• Post category:Creducation
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Here’s how the system works. An algorithm based on five factors is what affects a credit score:

  1. Payment History
  2. Credit Utilization
  3. Credit Age
  4. Account Mix
  5. Hard Inquiries
The Five Factors as to What Affects a Credit Score

Payment History – 35%

35% of your credit score and by history they mean the past two years at least.

An old late payment will have LESS of a negative impact on your score. A recent late payment will have a GREATER negative impact on your score.

The same goes for on time payments.

An old on-time payment will have LESS of a positive impact on your score. A recent on-time payment will have a GREATER positive impact on your score.

Getting a late payment is without a doubt the worst thing you can do to your credit score. It instantly turns that positive account into a negative one, and any on-time payments made prior are now basically worthless.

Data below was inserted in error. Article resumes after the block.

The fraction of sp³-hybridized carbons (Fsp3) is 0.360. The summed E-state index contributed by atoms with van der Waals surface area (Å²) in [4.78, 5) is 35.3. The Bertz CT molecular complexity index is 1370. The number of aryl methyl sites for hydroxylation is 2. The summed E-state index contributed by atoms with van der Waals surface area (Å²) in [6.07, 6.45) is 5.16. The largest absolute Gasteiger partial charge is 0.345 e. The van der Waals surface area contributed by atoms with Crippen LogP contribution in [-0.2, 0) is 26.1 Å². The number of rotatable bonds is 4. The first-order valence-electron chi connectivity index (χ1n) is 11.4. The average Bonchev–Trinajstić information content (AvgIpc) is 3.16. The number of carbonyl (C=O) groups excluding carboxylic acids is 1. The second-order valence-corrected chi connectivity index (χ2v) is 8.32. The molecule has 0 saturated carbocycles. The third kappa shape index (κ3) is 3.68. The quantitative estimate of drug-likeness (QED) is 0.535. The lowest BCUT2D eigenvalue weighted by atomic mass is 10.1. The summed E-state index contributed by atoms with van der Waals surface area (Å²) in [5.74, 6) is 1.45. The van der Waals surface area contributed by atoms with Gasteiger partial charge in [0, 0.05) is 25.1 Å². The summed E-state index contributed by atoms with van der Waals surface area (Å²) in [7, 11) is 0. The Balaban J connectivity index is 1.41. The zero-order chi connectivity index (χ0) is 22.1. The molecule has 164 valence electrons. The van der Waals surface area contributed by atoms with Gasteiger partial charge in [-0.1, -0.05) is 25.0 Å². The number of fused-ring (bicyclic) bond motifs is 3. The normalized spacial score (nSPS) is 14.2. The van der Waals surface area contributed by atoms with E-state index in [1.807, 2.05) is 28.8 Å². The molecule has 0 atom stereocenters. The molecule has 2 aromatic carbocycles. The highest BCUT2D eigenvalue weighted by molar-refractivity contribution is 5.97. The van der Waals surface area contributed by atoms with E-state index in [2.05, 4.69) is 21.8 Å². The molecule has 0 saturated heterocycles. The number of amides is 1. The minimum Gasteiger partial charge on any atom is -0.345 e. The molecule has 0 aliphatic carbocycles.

I have seen many cases in which creditors don’t even start to report a consumers payment history until they get a late payment, and they only report that one late payment and not all the on-time payments that came before.

To make matters worse, there is no easy way to remove that late payment from your credit report. In fact, there are only two ways, and this is where I can help.

The first way to remove the late payment is by removing the entire account. You’d need to pay off any debt owed, close the account, and dispute the entire account to have it removed from your credit report.